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Lex maniac

Investigating changes in American English vocabulary over the last 40 years

gentrification

(1980’s | businese (real estate) | “increasing property values,” “white flight (in reverse)”)

This word goes with the advent and rise of yuppies, who moved back into the urban neighborhoods their parents had deserted ten and twenty years earlier. The resulting collapse of property values later became the older generation’s gift to the younger, who could afford to move back in and drive out the residents who had never left. Yes, the baby boomers rose to respectability on the backs of the less privileged, but it’s not like no one had ever done it before. In New York, at least, this word became all the rage in the mid-1980’s — denizens of the Lower East Side will remember the Christodora — when buildings went condo all over the place and yuppies swarmed into them. A bleak time, a dark time that was; fortunately, more than a third of the current U.S. population doesn’t remember it.

Where did it come from exactly? Wolf von Eckardt, writing in the Washington Post, announced confidently on December 30, 1978, “A new word — ‘gentrification’ — entered the language in 1978.” I’m inclined to give credence to an observer so close to the scene, but that doesn’t mean you won’t find an earlier citation of “gentrification” somewhere. Borrowing a quaint old word like “gentry” softens the class-war aspects somewhat. “Gentry” is not quite haughty nobility but certainly superior to slum-dwellers, and the word itself has a mild sound, at least to my ear. Successful real estate agents have a knack for inventing attractive neighborhood names, and whoever woke up in the middle of the night with “gentrification” on his or her lips was probably pretty good at that, too. If the word has an opposite, I don’t know what it is. Indigentrification?

The noun came first: “gentrify” followed “gentrification” and took several years longer to get established, but now both forms are commonplace, along with “gentrifying” and “gentrified.” You can always count on good old predictable English grammar; it just keeps declining.

For the record, I wish the noun were “gentrifaction,” but that battle was over long before I had a chance to hoist a banner.

going forward

(2000’s | businese (banking) | “from now on,” “in the future,” “for the future”)

This phrase was common enough in my childhood, and it meant what it said. “Go forward” was interchangeable with “move ahead” or maybe “get underway.” The participle was always part of a verb phrase, with an auxiliary verb. Now it’s an idiomatic adverb phrase. To see the difference, take this sentence from the Washington Post, August 13, 1979: “In theory, if the state thinks any new development will generate auto traffic that will lead to violation of pollution standards, it can prevent construction from going forward.” Moving ahead, right? If the “from” weren’t there, it wouldn’t have made sense in 1979. But now it does. The meaning hasn’t changed much, but that’s a pretty wild grammar ride.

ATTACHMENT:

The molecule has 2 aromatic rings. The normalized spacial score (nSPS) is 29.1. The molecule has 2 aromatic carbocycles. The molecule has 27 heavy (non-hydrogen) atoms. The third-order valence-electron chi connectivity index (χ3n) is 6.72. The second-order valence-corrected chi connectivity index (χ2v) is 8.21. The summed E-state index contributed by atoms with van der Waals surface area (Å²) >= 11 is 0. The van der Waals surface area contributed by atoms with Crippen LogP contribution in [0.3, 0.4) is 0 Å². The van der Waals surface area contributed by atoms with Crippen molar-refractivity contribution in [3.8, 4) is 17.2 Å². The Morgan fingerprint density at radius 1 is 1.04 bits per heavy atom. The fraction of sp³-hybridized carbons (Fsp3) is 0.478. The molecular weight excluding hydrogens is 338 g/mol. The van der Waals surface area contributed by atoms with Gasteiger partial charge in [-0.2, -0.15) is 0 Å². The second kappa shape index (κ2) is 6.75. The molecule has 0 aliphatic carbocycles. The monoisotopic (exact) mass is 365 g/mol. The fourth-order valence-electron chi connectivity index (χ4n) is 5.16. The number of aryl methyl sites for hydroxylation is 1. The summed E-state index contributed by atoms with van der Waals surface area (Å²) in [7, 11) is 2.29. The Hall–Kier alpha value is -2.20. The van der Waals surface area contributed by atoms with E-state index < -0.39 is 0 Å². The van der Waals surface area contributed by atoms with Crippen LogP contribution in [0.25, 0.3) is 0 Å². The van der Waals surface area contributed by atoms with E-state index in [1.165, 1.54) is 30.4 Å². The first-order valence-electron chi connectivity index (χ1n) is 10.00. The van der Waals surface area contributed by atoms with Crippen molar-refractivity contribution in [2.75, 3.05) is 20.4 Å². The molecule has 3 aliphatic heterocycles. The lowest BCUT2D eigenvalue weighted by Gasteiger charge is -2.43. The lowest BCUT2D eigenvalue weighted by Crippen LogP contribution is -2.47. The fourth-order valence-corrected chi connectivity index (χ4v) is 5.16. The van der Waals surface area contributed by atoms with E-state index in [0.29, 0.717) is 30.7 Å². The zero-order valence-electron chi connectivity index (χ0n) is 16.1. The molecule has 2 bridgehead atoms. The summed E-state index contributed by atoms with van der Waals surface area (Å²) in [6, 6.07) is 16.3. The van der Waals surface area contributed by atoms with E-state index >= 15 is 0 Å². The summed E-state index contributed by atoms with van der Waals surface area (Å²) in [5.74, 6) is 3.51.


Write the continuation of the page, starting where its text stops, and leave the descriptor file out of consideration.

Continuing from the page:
How did this shift in part of speech occur? We already had a couple of perfectly good expressions that meant the same thing, and neither has disappeared, just as the original sense of “going forward” has stayed put. One possibility is that it’s an abbreviation of “going forward into the future,” which seems like pure redundancy now but wouldn’t have thirty years ago. But the shift may be subtler. One possible transitional form could have been a phrase found in government documents, “going-forward basis,” referring to a change in regulation, for example. It seems to connote “not retroactive,” but it is obviously related to the financial usage. You can see how an adjective construction like that might drift into adverbhood over time.

I had thought that the term came out of militarese, which probably means I first encountered it coming out of the mouth of a general or DoD bureaucrat. But there’s little doubt it filtered into everyday language from the world of banking and finance. I found scattered citations in the financial press as far back as the mid-1970’s — which is as far back as I looked — and it was thoroughly established there by the end of the 1980’s. It didn’t become common in other contexts until after 2000, although it had already been picked up in faster quarters by the late 1990’s. By now it has started to mutate into “moving forward” and even “looking forward,” treading on the toes of a venerable expression (“anticipating”).

I described my idea for this blog during a family visit last fall, and one of my cousins said, “Yeah! When did everybody start saying ‘going forward’ all the time?” Thanks for getting it, Joyce.

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